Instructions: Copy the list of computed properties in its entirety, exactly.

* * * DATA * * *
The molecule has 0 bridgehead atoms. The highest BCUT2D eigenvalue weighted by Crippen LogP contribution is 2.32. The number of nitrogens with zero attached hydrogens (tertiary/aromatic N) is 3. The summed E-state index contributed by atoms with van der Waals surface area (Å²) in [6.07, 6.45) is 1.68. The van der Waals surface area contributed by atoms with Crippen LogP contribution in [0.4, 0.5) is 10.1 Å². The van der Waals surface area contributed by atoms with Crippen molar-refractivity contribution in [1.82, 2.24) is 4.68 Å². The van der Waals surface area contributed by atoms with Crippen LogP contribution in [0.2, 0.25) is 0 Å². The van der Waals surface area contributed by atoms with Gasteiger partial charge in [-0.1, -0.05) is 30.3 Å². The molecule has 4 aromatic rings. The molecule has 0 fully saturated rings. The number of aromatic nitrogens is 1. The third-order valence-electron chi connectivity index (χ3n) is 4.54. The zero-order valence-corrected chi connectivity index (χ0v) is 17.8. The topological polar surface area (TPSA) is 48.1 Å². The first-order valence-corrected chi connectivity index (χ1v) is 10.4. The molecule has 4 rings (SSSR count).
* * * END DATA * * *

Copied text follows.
The molecule has 0 bridgehead atoms. The highest BCUT2D eigenvalue weighted by Crippen LogP contribution is 2.32. The number of nitrogens with zero attached hydrogens (tertiary/aromatic N) is 3. The summed E-state index contributed by atoms with van der Waals surface area (Å²) in [6.07, 6.45) is 1.68. The van der Waals surface area contributed by atoms with Crippen LogP contribution in [0.4, 0.5) is 10.1 Å². The van der Waals surface area contributed by atoms with Crippen molar-refractivity contribution in [1.82, 2.24) is 4.68 Å². The van der Waals surface area contributed by atoms with Crippen LogP contribution in [0.2, 0.25) is 0 Å². The van der Waals surface area contributed by atoms with Gasteiger partial charge in [-0.1, -0.05) is 30.3 Å². The molecule has 4 aromatic rings. The molecule has 0 fully saturated rings. The number of aromatic nitrogens is 1. The third-order valence-electron chi connectivity index (χ3n) is 4.54. The zero-order valence-corrected chi connectivity index (χ0v) is 17.8. The topological polar surface area (TPSA) is 48.1 Å². The first-order valence-corrected chi connectivity index (χ1v) is 10.4. The molecule has 4 rings (SSSR count).